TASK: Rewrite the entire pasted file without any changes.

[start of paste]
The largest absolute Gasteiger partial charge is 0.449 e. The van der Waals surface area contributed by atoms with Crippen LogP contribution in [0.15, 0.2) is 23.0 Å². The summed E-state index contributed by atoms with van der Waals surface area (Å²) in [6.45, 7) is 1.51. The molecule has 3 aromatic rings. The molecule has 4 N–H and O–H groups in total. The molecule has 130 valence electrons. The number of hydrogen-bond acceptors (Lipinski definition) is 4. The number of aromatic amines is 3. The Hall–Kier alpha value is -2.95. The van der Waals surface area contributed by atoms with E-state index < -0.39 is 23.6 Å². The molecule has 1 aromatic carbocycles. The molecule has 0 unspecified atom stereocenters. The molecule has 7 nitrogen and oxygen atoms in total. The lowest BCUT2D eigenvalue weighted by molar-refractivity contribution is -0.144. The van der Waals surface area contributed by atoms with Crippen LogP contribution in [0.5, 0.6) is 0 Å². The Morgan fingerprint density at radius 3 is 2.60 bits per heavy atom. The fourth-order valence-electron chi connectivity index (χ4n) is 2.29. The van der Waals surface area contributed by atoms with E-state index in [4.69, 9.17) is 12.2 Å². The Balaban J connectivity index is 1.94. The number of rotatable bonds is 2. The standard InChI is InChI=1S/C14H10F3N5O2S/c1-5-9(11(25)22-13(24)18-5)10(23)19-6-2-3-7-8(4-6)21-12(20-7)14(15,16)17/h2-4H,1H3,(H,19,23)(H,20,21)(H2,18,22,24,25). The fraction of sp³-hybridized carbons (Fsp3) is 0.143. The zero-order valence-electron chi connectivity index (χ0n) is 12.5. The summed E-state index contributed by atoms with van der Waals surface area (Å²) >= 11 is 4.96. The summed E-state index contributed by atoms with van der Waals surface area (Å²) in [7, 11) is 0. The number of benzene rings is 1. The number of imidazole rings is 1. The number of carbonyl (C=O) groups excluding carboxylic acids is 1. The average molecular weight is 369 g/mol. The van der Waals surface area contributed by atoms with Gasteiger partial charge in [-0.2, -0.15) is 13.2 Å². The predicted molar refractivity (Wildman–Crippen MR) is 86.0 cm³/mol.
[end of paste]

The largest absolute Gasteiger partial charge is 0.449 e. The van der Waals surface area contributed by atoms with Crippen LogP contribution in [0.15, 0.2) is 23.0 Å². The summed E-state index contributed by atoms with van der Waals surface area (Å²) in [6.45, 7) is 1.51. The molecule has 3 aromatic rings. The molecule has 4 N–H and O–H groups in total. The molecule has 130 valence electrons. The number of hydrogen-bond acceptors (Lipinski definition) is 4. The number of aromatic amines is 3. The Hall–Kier alpha value is -2.95. The van der Waals surface area contributed by atoms with E-state index < -0.39 is 23.6 Å². The molecule has 1 aromatic carbocycles. The molecule has 0 unspecified atom stereocenters. The molecule has 7 nitrogen and oxygen atoms in total. The lowest BCUT2D eigenvalue weighted by molar-refractivity contribution is -0.144. The van der Waals surface area contributed by atoms with Crippen LogP contribution in [0.5, 0.6) is 0 Å². The Morgan fingerprint density at radius 3 is 2.60 bits per heavy atom. The fourth-order valence-electron chi connectivity index (χ4n) is 2.29. The van der Waals surface area contributed by atoms with E-state index in [4.69, 9.17) is 12.2 Å². The Balaban J connectivity index is 1.94. The number of rotatable bonds is 2. The standard InChI is InChI=1S/C14H10F3N5O2S/c1-5-9(11(25)22-13(24)18-5)10(23)19-6-2-3-7-8(4-6)21-12(20-7)14(15,16)17/h2-4H,1H3,(H,19,23)(H,20,21)(H2,18,22,24,25). The fraction of sp³-hybridized carbons (Fsp3) is 0.143. The zero-order valence-electron chi connectivity index (χ0n) is 12.5. The summed E-state index contributed by atoms with van der Waals surface area (Å²) >= 11 is 4.96. The summed E-state index contributed by atoms with van der Waals surface area (Å²) in [7, 11) is 0. The number of benzene rings is 1. The number of imidazole rings is 1. The number of carbonyl (C=O) groups excluding carboxylic acids is 1. The average molecular weight is 369 g/mol. The van der Waals surface area contributed by atoms with Gasteiger partial charge in [-0.2, -0.15) is 13.2 Å². The predicted molar refractivity (Wildman–Crippen MR) is 86.0 cm³/mol.